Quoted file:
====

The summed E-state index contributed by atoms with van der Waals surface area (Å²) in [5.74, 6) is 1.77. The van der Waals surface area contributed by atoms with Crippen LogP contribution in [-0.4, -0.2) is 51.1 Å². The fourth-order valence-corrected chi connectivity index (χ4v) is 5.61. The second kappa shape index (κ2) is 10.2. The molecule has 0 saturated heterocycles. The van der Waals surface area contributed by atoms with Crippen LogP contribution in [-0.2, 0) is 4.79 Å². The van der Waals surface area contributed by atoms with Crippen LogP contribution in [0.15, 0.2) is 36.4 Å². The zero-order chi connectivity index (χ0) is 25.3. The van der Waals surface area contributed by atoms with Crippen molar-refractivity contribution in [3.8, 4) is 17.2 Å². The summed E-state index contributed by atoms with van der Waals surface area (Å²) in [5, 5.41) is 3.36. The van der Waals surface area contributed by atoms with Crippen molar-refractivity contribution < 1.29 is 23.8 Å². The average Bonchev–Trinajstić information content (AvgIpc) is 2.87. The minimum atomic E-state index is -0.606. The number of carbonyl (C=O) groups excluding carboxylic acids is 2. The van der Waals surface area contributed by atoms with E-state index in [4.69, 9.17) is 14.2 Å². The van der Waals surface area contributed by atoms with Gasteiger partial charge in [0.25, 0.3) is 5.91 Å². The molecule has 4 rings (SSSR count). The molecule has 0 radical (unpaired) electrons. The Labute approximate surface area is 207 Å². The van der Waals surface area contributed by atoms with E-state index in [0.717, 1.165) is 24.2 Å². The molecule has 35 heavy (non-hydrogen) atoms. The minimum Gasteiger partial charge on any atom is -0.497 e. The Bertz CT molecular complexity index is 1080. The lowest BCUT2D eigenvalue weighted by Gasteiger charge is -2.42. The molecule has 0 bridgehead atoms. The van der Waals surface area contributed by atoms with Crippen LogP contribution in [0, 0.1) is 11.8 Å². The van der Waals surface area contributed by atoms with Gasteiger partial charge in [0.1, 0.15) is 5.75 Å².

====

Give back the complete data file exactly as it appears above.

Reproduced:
The summed E-state index contributed by atoms with van der Waals surface area (Å²) in [5.74, 6) is 1.77. The van der Waals surface area contributed by atoms with Crippen LogP contribution in [-0.4, -0.2) is 51.1 Å². The fourth-order valence-corrected chi connectivity index (χ4v) is 5.61. The second kappa shape index (κ2) is 10.2. The molecule has 0 saturated heterocycles. The van der Waals surface area contributed by atoms with Crippen LogP contribution in [-0.2, 0) is 4.79 Å². The van der Waals surface area contributed by atoms with Crippen LogP contribution in [0.15, 0.2) is 36.4 Å². The zero-order chi connectivity index (χ0) is 25.3. The van der Waals surface area contributed by atoms with Crippen molar-refractivity contribution in [3.8, 4) is 17.2 Å². The summed E-state index contributed by atoms with van der Waals surface area (Å²) in [5, 5.41) is 3.36. The van der Waals surface area contributed by atoms with Crippen molar-refractivity contribution < 1.29 is 23.8 Å². The average Bonchev–Trinajstić information content (AvgIpc) is 2.87. The minimum atomic E-state index is -0.606. The number of carbonyl (C=O) groups excluding carboxylic acids is 2. The van der Waals surface area contributed by atoms with E-state index in [4.69, 9.17) is 14.2 Å². The van der Waals surface area contributed by atoms with Gasteiger partial charge in [0.25, 0.3) is 5.91 Å². The molecule has 4 rings (SSSR count). The molecule has 0 radical (unpaired) electrons. The Labute approximate surface area is 207 Å². The van der Waals surface area contributed by atoms with E-state index in [0.717, 1.165) is 24.2 Å². The molecule has 35 heavy (non-hydrogen) atoms. The minimum Gasteiger partial charge on any atom is -0.497 e. The Bertz CT molecular complexity index is 1080. The lowest BCUT2D eigenvalue weighted by Gasteiger charge is -2.42. The molecule has 0 bridgehead atoms. The van der Waals surface area contributed by atoms with Crippen LogP contribution in [0, 0.1) is 11.8 Å². The van der Waals surface area contributed by atoms with Gasteiger partial charge in [0.1, 0.15) is 5.75 Å².